Do you know there is a history of breastfeeding trauma which has passed down through generations in the black community, this may still be hindering breastfeeding in the black community today, many black women tend to not seek breastfeeding education, they tend to listen to their family elders, especially grandparents, as they are placed as the veterans in parenting.  Learn more about the history of breastfeeding trauma within the black community here: Slavery, Wet-Nursing, and Black
This table below shows research on the reasons why breastfeeding mothers in the Caribbean introduce supplements to their babies, this also effects black mothers in the UK.
The most common reason was that water was given as it was felt the babies were too hot, baby was constipated or have grip (wind), to wash baby’s tongue, to settle baby, supplements were started in the hospital nursery or when mothers was ill, to prevent baby getting gas from the breastmilk, or on doctor’s orders.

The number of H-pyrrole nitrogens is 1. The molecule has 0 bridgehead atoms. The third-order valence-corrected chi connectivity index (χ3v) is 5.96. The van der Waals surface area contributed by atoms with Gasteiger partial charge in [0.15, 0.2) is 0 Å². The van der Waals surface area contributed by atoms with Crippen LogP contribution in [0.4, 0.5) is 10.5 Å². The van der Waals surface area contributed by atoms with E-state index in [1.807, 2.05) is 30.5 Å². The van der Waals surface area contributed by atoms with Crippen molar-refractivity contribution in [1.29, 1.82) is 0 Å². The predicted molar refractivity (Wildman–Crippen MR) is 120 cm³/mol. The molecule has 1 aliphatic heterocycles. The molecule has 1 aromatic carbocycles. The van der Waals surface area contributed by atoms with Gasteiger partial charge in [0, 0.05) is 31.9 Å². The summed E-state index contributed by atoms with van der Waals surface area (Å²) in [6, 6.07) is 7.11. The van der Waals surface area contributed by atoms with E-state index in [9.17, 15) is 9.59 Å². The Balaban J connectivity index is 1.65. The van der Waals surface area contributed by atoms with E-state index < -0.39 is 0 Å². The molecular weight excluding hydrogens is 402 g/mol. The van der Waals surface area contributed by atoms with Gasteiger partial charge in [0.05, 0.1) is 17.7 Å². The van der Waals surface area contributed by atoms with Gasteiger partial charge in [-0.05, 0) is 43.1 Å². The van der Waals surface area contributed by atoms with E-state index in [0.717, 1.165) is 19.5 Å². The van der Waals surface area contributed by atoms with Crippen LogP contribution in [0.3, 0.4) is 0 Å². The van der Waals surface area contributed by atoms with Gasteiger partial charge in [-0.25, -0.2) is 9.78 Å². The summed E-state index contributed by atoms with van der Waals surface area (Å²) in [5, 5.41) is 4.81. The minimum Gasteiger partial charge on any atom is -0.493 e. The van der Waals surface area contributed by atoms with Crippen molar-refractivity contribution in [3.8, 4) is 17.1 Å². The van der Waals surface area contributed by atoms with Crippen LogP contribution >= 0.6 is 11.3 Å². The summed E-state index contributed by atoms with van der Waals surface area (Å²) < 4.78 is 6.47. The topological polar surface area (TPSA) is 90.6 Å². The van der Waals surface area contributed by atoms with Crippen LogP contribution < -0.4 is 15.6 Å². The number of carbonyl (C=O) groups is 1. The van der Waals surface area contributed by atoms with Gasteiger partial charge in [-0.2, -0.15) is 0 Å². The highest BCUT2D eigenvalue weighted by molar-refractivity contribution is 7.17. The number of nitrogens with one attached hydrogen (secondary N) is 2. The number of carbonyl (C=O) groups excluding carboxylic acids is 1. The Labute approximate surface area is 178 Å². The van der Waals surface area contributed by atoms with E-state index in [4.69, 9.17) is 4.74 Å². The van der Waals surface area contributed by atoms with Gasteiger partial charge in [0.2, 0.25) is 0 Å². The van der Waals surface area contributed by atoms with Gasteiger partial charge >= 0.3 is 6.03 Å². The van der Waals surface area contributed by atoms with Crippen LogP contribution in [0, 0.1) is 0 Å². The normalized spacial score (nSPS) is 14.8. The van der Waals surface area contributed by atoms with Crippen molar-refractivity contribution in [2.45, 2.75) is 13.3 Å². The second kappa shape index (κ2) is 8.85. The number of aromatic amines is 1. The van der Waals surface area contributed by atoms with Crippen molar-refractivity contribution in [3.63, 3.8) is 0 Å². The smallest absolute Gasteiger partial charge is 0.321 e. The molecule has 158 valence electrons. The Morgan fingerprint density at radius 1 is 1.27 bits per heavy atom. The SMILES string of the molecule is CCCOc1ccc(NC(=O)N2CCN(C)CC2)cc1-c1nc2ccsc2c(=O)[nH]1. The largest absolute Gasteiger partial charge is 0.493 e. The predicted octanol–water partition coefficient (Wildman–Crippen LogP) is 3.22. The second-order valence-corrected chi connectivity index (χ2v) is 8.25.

How many black women do you see in your local community breastfeeding support groups?
A qualitative study of baby cafe services was carried out in the UK, within this it states, older, more highly educated mothers are more likely to seek help with breastfeeding difficulties.  Which ethnicity/colour do you think these mothers are?
I do get a lot of hate when I speak on colour and breastfeeding, especially on my BBW Youtube video I made last year, it did get to me to begin with but now I do not worry about the negative comments, because those who don’t want to learn about the issues which lay in the black breastfeeding community, don’t really care and to be honest that is life, you can’t please everyone no matter how much you try.  BBW is not a race war, it is a call for action as evidence show black babies die at a higher rate than any other race.
Yes, we all know the world needs major improvements in breastfeeding, but when working within breastfeeding, noticing how badly this is effecting the black community more than any other race, it is only right that someone waves the red flag and alerts the UK breastfeeding community.